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I use a Seymour Duncan Invader and a Jackson CVR2 on my Jackson Randy Rhodes and the SD is by far my favorite.
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Old 10-21-2009, 05:15 AM   #53 (permalink)
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Epiphone Custom LP. Dirty and Clean. Recorded with my VAmp2 B2 for distortion, B1 for clean.
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Old 03-11-2010, 06:25 PM   #54 (permalink)
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Can I put a P-90 and a humbucker in the same guitar?
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Old 11-02-2011, 10:41 AM   #55 (permalink)
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I'll have to go with Seymour Duncans - JB in the bridge jazz in the neck; made my gibson sg sound perfect. I'm not a fan of active pickups like EMGs, because I feel that they sound processed and are really only good for metal. Never had the opportunity to try DiMarzio pickups, but I hear good things. The Duncans will sound good for any type of music - extremely versatile.
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Old 09-29-2013, 10:36 AM   #56 (permalink)
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Custom 1996 Jackson RR3 V
Body: Poplar
Neck: Maple
Fretboard: Rosewood
Floyd rose Locking tremolo bridge

Pickups:
Neck- Seymour Duncan APH-1n Alnico II Pro Neck Humbucker
Bridge- Seymour Duncan SH-PG1 Pearly Gates Pickup


Audio clips were recorded using a Mac Pro, iTunes and, an M-Audio Mobile Pre USB converter.

It turns out I don't have enough space to to store my clips on this site, so if you want to hear what it sounds like Visit these links and download the mp3's:

Clean:http://www.filedropper.com/thiswasmylifeclip
Distorted: http://www.filedropper.com/revsongclip
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Old 11-23-2013, 07:36 PM   #57 (permalink)
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Is there anyway to add magnetism to old pickup poll pieces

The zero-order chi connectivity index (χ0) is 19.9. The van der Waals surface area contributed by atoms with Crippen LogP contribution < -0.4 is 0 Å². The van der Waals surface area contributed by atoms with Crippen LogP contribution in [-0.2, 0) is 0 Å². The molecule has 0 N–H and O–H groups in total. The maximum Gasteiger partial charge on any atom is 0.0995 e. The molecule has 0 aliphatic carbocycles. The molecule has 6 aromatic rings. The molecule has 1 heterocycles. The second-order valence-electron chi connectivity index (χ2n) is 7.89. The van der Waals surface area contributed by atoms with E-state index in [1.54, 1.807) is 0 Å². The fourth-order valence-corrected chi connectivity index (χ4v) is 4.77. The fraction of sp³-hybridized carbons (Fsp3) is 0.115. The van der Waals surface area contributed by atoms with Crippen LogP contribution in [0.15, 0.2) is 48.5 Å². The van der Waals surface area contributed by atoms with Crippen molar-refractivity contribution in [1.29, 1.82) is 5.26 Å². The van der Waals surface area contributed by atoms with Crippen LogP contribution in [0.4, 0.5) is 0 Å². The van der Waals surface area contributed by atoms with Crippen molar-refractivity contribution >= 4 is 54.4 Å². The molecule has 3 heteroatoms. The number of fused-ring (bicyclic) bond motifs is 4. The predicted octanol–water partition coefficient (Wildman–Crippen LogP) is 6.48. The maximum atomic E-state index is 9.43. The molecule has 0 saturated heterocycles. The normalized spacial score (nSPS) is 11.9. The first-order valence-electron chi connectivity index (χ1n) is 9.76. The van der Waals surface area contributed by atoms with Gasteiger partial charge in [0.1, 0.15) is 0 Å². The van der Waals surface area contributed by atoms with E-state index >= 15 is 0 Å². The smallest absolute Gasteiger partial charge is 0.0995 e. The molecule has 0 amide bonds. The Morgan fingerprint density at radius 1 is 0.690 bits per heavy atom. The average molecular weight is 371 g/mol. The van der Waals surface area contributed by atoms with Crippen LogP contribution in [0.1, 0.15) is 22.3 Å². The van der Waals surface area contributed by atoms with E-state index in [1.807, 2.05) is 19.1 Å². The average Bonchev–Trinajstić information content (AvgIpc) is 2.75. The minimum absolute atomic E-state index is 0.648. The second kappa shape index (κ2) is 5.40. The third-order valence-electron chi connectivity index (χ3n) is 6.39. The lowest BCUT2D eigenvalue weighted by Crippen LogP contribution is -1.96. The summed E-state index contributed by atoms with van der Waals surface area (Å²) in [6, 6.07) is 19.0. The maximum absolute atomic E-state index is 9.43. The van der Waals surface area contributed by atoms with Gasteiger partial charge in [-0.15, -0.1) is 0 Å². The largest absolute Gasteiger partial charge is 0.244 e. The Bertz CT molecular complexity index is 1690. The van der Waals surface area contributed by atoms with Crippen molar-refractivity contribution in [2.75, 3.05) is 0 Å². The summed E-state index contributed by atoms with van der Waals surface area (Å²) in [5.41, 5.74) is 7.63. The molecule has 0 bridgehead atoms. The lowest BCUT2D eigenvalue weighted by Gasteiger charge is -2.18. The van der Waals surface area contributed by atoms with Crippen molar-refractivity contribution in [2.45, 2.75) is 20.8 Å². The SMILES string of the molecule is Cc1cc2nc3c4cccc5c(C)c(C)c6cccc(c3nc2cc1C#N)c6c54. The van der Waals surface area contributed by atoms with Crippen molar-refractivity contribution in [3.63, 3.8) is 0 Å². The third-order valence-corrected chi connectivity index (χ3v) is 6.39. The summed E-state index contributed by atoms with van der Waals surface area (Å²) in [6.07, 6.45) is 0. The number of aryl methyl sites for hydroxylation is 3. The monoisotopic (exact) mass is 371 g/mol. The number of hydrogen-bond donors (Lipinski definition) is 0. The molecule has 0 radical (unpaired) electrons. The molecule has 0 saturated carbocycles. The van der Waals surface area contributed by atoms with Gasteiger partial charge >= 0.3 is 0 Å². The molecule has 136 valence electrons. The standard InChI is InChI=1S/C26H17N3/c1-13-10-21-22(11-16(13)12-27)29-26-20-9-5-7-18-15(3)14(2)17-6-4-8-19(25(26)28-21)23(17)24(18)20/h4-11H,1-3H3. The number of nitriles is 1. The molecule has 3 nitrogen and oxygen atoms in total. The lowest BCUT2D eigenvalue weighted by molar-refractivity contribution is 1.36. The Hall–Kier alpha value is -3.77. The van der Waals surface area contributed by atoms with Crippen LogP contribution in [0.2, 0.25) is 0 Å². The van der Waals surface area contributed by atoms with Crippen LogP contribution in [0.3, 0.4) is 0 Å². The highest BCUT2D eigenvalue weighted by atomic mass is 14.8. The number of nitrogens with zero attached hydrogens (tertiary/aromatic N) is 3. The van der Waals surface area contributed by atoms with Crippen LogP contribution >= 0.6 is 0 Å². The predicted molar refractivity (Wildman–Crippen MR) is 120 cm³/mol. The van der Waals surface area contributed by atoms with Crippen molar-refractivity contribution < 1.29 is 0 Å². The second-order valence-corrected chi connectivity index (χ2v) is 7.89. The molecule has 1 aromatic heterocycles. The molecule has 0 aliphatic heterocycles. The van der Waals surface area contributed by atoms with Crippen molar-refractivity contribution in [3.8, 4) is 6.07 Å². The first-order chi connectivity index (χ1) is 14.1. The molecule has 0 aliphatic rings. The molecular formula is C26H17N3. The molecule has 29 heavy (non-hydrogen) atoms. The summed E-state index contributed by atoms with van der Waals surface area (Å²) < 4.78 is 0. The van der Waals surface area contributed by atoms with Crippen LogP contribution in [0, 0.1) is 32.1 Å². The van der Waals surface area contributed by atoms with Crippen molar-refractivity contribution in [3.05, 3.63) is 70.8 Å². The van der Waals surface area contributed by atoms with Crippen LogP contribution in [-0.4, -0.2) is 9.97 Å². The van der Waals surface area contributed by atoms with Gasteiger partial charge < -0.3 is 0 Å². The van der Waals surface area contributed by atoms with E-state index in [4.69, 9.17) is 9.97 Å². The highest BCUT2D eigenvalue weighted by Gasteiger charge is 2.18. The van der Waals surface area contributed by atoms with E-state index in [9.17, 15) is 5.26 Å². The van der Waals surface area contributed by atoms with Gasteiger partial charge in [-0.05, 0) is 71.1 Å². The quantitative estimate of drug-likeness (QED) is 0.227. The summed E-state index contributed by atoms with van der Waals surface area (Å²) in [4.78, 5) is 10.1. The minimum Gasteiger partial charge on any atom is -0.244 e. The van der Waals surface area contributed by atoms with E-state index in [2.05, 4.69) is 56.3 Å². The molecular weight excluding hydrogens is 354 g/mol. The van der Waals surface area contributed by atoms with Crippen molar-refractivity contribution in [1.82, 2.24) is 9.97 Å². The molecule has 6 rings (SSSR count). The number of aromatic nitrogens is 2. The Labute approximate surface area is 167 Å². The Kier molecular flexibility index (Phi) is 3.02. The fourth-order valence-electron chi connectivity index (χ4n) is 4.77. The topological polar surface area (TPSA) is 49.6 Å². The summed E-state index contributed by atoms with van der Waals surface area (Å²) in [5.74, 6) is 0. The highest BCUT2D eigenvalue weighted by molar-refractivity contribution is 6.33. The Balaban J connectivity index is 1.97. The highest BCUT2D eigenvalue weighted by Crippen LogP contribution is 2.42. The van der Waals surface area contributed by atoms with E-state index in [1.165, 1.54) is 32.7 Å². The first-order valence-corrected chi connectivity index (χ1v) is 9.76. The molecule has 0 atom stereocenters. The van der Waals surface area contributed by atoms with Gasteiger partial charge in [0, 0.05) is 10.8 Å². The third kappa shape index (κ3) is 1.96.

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Old 01-27-2014, 10:14 AM   #58 (permalink)
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Has anyone experimented w "Osage Orange" wood in guitar manufacture. It seems really hard and dense. Perhaps necks, or fingerboards?
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Old 10-04-2014, 01:09 PM   #59 (permalink)
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Just wanted to pop in and say I love this thread, it got me to register! Thanks!
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Old 10-15-2014, 12:00 AM   #60 (permalink)
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What size pickup was your guitar designed for? That's how u group the pickups: Humbuckers, Pickups for Strat®, Pickups for Tele®, Bass Pickups, and Specialized, where you'll find all guitar pickups that aren't Strat-, Tele-, or humbucker-sized.

Most modern guitars are routed to fit either single-coil or humbucker pickups. In the past, players often modified their guitar bodies to accommodate different types of pickups. Guitars still get modded that way, but nowadays it's easier to find the pickup you want in the size you want. For example, we make single-coil pickups that behave like humbuckers, and humbucker-sized pickups that house single-coil designs.